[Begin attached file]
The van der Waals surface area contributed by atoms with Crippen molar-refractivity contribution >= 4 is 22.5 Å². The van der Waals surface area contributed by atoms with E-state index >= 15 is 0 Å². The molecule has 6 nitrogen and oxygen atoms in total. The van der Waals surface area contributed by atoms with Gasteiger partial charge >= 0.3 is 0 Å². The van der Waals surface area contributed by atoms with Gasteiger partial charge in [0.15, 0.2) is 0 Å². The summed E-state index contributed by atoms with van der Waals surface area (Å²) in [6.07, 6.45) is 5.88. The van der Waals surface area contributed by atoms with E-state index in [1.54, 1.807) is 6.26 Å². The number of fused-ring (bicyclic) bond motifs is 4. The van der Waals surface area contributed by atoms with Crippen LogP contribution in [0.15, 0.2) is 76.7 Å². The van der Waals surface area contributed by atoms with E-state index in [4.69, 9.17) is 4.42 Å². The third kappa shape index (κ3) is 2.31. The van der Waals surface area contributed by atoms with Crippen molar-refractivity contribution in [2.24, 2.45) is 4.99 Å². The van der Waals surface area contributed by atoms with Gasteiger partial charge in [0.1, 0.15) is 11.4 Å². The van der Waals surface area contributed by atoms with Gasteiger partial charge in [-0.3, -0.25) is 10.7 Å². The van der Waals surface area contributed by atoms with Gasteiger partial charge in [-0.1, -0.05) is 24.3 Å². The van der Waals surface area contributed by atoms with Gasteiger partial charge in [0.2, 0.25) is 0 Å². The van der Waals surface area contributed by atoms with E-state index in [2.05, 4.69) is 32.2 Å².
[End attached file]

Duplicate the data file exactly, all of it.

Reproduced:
The van der Waals surface area contributed by atoms with Crippen molar-refractivity contribution >= 4 is 22.5 Å². The van der Waals surface area contributed by atoms with E-state index >= 15 is 0 Å². The molecule has 6 nitrogen and oxygen atoms in total. The van der Waals surface area contributed by atoms with Gasteiger partial charge >= 0.3 is 0 Å². The van der Waals surface area contributed by atoms with Gasteiger partial charge in [0.15, 0.2) is 0 Å². The summed E-state index contributed by atoms with van der Waals surface area (Å²) in [6.07, 6.45) is 5.88. The van der Waals surface area contributed by atoms with E-state index in [1.54, 1.807) is 6.26 Å². The number of fused-ring (bicyclic) bond motifs is 4. The van der Waals surface area contributed by atoms with Crippen LogP contribution in [0.15, 0.2) is 76.7 Å². The van der Waals surface area contributed by atoms with E-state index in [4.69, 9.17) is 4.42 Å². The third kappa shape index (κ3) is 2.31. The van der Waals surface area contributed by atoms with Crippen molar-refractivity contribution in [2.24, 2.45) is 4.99 Å². The van der Waals surface area contributed by atoms with Gasteiger partial charge in [0.1, 0.15) is 11.4 Å². The van der Waals surface area contributed by atoms with Gasteiger partial charge in [-0.3, -0.25) is 10.7 Å². The van der Waals surface area contributed by atoms with Gasteiger partial charge in [-0.1, -0.05) is 24.3 Å². The van der Waals surface area contributed by atoms with Gasteiger partial charge in [0.2, 0.25) is 0 Å². The van der Waals surface area contributed by atoms with E-state index in [2.05, 4.69) is 32.2 Å².